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The term “conspiracy theory,” with the image it invokes of a cabal of black-hearted men who convene on a regular basis to consolidate their power, reduces alternate history to a cartoon. ...
One who’s undaunted by the degree of difficulty is Sander Hicks, who endeavors to shed new light on events leading up to 9/11 mostly through meetings with, if not remarkable men, remarkable maniacs. In fact, his book, The Big Wedding, named after Al Qaeda code for 9/11, could just as easily be called “My Adventures Covering the Terror Beat.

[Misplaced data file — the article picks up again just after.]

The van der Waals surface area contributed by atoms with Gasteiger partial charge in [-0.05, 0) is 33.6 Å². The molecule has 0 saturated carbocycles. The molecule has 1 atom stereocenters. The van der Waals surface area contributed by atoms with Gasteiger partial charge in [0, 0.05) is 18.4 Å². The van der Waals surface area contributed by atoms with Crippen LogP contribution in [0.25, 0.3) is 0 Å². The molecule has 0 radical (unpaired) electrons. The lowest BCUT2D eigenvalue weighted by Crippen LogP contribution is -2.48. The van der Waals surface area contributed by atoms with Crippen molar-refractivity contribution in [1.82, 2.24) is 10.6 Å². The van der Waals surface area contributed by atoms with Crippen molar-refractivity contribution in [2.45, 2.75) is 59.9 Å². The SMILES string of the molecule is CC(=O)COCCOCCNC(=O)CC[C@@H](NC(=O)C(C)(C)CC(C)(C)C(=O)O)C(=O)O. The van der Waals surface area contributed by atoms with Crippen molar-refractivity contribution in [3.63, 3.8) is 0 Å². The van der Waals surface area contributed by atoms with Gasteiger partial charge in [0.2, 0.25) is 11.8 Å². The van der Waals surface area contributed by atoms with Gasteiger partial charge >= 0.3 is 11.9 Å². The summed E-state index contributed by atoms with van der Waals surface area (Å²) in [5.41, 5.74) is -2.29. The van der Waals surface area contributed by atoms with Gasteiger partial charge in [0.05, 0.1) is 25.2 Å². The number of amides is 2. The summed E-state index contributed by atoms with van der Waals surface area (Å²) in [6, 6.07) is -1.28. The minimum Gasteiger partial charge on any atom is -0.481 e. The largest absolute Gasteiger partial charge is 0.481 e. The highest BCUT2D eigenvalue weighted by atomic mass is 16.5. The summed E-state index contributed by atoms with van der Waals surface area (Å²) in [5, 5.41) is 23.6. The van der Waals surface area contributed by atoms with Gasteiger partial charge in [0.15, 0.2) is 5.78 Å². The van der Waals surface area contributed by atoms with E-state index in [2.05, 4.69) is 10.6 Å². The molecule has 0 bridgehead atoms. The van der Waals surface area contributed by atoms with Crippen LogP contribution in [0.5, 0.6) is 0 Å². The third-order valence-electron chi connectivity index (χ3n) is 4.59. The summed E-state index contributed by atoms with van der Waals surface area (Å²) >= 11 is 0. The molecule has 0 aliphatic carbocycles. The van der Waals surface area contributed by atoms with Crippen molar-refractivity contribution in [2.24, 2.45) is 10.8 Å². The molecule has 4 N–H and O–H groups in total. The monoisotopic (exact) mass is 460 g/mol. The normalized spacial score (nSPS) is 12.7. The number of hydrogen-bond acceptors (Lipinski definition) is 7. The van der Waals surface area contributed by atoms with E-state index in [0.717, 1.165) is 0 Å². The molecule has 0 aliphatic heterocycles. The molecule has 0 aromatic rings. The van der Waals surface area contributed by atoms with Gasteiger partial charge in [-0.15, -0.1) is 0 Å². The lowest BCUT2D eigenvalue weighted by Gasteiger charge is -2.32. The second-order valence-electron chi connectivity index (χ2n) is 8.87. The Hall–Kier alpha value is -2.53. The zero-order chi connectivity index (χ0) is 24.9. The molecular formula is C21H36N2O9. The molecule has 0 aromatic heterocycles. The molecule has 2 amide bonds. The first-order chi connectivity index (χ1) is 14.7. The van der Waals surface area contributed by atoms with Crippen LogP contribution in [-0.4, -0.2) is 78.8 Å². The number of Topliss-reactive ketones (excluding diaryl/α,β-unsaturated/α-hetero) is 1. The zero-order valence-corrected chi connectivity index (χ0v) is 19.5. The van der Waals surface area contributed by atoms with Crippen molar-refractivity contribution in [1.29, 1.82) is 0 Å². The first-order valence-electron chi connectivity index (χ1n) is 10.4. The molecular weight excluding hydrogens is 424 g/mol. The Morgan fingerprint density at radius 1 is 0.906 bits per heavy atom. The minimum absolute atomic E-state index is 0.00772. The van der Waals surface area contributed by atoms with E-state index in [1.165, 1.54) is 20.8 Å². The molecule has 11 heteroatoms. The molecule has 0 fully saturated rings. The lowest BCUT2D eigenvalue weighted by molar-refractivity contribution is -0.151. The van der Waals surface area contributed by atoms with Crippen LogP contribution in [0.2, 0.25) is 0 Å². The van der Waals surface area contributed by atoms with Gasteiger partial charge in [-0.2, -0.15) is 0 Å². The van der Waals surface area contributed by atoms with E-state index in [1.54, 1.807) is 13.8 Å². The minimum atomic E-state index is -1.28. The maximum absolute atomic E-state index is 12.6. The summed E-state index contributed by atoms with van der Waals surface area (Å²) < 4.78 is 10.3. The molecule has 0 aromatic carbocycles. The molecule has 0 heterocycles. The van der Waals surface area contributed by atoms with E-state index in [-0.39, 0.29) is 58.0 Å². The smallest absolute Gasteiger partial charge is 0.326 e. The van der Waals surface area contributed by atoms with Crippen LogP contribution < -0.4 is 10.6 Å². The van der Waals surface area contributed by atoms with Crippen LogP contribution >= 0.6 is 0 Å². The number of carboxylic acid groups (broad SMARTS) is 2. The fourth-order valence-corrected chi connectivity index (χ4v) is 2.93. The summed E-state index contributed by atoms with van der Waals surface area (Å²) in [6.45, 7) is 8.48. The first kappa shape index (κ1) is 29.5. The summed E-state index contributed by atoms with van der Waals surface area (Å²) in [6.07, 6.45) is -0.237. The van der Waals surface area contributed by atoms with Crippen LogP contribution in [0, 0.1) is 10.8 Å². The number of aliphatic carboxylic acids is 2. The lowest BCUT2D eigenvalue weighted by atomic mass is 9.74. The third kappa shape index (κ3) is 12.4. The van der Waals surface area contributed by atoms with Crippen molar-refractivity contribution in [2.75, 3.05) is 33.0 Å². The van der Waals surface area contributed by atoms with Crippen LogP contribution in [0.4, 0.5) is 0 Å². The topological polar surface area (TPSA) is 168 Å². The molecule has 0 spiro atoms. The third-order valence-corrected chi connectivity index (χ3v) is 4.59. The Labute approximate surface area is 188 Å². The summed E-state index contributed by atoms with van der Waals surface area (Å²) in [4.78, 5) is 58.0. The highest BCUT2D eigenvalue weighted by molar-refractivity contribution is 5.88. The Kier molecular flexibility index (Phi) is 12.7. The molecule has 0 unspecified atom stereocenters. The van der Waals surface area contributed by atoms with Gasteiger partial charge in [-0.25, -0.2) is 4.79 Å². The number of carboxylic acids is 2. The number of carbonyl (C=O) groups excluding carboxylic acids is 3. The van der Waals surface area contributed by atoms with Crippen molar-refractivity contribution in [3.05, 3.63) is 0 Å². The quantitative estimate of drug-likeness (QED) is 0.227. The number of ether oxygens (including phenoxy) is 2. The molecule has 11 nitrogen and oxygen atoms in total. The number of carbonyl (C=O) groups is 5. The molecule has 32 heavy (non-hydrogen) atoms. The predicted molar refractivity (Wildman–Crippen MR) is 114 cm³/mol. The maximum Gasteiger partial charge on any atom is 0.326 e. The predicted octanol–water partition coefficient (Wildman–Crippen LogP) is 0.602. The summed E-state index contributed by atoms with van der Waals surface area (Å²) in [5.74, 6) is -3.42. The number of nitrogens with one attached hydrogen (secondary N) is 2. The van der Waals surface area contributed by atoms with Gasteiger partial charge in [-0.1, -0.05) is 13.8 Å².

The first portrait in his rogues’ gallery is Randy Glass, an informant for an ATF/FBI terrorist sting. Pre-9/11, he dined out in Manhattan with a Pakistani arms dealer, who, gesturing toward the World Trade Center, exclaimed, “Those towers are coming down.
Meanwhile, he maintains, the idea that “terrorists with box cutters were able to defeat a $400 billion-a-year war machine” is as “kooky” a theory as any. Ending on a hopeful note, however, he calls for a whistle-blowers’ conference.
In The Big Wedding, Sander Hicks has not only told some rollicking tales, but gone a long way to sorting out 9/11 alternate history. If more clear-eyed reporters like him pitched in, independent investigations into 9/11 would no longer be tarred with the conspiracy theory brush.